Downsizing Downtown | Paul and Libby Fitzgerald
Recipe for easy living: open floorplan, high ceilings and sweeping river and mountain views create a perfect setting for relaxed retirement living.
Photography by Michael Patch
“There was no way I was leaving that house,” Libby Fitzgerald remembers. The beloved Lynchburg newswoman, writer, arts innovator and supporter had lived with her husband, orthopedic surgeon and community leader Paul Fitzgerald, in a house off Trents Ferry Road they purchased in 1975, after moving to central Virginia in 1971. Decades later, the busy, community-involved duo found themselves rambling around the 5400-square foot, five bedroom home; the space had served their family well but the tennis court and swimming pool remained largely idle as their children, one by one, went off to college and started careers and families away from home. OIdest daughter Kelly lives in Richmond with her husband and college-aged twin girls. Paul Jr. is a successful television and film actor starring in the new series Dare Me on the USA network, currently shooting in Toronto; Cara, their youngest, lives with her husband and four children in Larchmont, outside New York City.
They Can’t Take That Away From Me
“It was too much work,” Paul reflects. “The gardens, the pool, all of it.” The Fitzgeralds, long and avid cheerleaders for Lynchburg’s downtown revival, began to imagine retiring downtown; they put wheels in motion to sell their home and prepare for the move. “We came from urban living,” Paul reflects. “We both had lived in Manhattan for several years before and after we got married.” Libby, the daughter of one-time GOP National Chairman and 1964 Vice Presidential candidate Bill Miller, worked at Time, Inc.; Paul was in medical school at New York University. Upon completing his orthopedic training at Cornell Medical Center’s Hospital for Special Surgery, the couple began to imagine putting down roots and starting a family; they considered moving to the suburbs in and around the city, in New York or New Jersey—“Anywhere but Long Island,” Libby adds. Their dear friend and fellow orthopedic resident Terry Miller had joined a practice in Lynchburg; he told the couple about this beautiful spot he had found in the hills of central Virginia. The Fitzgeralds visited Lynchburg on a beautiful January day: “It was sunny and 75 degrees in the middle of winter,” recalls Paul. “There were only three orthopedists in town at that time and nobody was doing joint replacements. We found a place here and never looked back.”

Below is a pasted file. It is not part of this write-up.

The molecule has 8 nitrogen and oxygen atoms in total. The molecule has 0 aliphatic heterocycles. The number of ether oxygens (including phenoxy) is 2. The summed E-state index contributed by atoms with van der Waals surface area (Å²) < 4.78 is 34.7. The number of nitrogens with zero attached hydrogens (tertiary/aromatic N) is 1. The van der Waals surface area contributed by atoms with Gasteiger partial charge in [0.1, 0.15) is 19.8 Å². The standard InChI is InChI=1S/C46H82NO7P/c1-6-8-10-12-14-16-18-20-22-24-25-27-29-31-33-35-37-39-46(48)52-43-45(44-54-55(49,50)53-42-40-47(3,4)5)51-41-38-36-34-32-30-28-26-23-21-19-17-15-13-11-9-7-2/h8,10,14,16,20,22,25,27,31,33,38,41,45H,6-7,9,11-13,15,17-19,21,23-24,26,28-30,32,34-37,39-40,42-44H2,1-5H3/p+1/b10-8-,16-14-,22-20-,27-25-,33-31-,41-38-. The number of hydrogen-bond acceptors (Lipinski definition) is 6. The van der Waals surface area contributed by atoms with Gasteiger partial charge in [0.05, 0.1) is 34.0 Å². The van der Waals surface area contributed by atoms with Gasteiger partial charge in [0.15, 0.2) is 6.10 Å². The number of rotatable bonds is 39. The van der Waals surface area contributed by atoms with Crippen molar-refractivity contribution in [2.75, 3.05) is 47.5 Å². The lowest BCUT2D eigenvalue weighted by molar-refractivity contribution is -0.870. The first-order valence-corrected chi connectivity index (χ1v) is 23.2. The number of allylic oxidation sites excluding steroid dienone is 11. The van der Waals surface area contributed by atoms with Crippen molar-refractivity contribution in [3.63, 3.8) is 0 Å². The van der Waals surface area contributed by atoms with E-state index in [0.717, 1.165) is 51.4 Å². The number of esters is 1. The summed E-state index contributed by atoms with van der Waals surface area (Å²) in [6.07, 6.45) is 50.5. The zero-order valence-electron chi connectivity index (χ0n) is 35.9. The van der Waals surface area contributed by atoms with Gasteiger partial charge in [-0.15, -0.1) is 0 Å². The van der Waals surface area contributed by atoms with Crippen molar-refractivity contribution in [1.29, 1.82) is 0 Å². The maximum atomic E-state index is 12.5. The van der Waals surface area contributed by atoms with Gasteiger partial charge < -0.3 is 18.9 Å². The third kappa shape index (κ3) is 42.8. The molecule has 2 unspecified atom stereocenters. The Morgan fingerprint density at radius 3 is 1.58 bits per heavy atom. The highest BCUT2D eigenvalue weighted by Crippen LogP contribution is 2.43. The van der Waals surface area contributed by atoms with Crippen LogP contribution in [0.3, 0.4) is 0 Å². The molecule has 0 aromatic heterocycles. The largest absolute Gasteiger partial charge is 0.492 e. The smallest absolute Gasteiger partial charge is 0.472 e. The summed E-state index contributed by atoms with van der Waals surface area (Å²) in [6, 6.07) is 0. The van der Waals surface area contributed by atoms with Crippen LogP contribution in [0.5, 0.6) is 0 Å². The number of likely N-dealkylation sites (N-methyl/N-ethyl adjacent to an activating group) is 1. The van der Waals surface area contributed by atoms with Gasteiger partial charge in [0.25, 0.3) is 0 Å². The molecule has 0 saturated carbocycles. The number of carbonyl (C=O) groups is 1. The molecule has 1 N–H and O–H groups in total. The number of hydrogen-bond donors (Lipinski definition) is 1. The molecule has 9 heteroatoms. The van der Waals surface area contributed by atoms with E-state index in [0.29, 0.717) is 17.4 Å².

Both of their careers thrived here. Libby worked for 20 years as a news reporter and public affairs program producer at WSET-TV and another 15 at WVTF, central Virginia’s local National Public Radio station. She became involved with Court Appointed Special Advocates (CASA) as a volunteer, and has served as board member for the James River Arts Council, Lynchburg Fine Arts Center, Academy Center of the Arts, Endstation Theatre, and the YMCA. Paul practiced Orthopedic Surgery in Lynchburg for 37 years until 2008; he continues to volunteer at the Free Clinic of Central Virginia since his retirement. He is a past president of the combined staffs of Lynchburg General and Virginia Baptist Hospitals and served on the Lynchburg City School Board; he currently serves on the boards of Centra Foundation and the Lynchburg City Schools Foundation. The Fitzgeralds are active members of Holy Cross Roman Catholic Church.
Jewel tones and varied textures set off the couple’s extensive art collection; modern and traditional pieces live in harmony grounded by backdrop of wood and stone.
Let Me Off Downtown
James River Place was imagined as a mixed-use condominium project with commercial storefronts on Jefferson Street; the development was the brainchild of six investors—of this group Charlie Catalano was the energizer, Greg Porter provided entrepreneurial vision and the Fitzgeralds served as cheerleaders and support. The project was envisioned as connecting to the Bluffwalk between Jefferson and Commerce Streets: “Lynchburg City Council member Randy Nelson was instrumental in making the Bluffwalk happen,” he recalls. “I told Libby we probably should live down there. Eventually she came around. The timing was perfect,” Paul recalls. “James River Place took two years to build, and our house took two years to sell.”
The spacious master bedroom features fireplace and private patio; massive closet and bath complete the couple’s private retreat.
They decluttered and simplified as they prepared to move; in downsizing by 3200 square feet they trimmed down their belongings by more than half. “The pieces that came with us are the things we love the most,” Libby explains. Their top floor unit has three bedrooms—a master they share and an office for each, with pull-out couches and roll-away beds for visiting grandchildren. When grown children visit, they enjoy staying next door at the Craddock Terry Hotel. “For the first time in our lives, our kids think we’re cool,” Libby chuckles.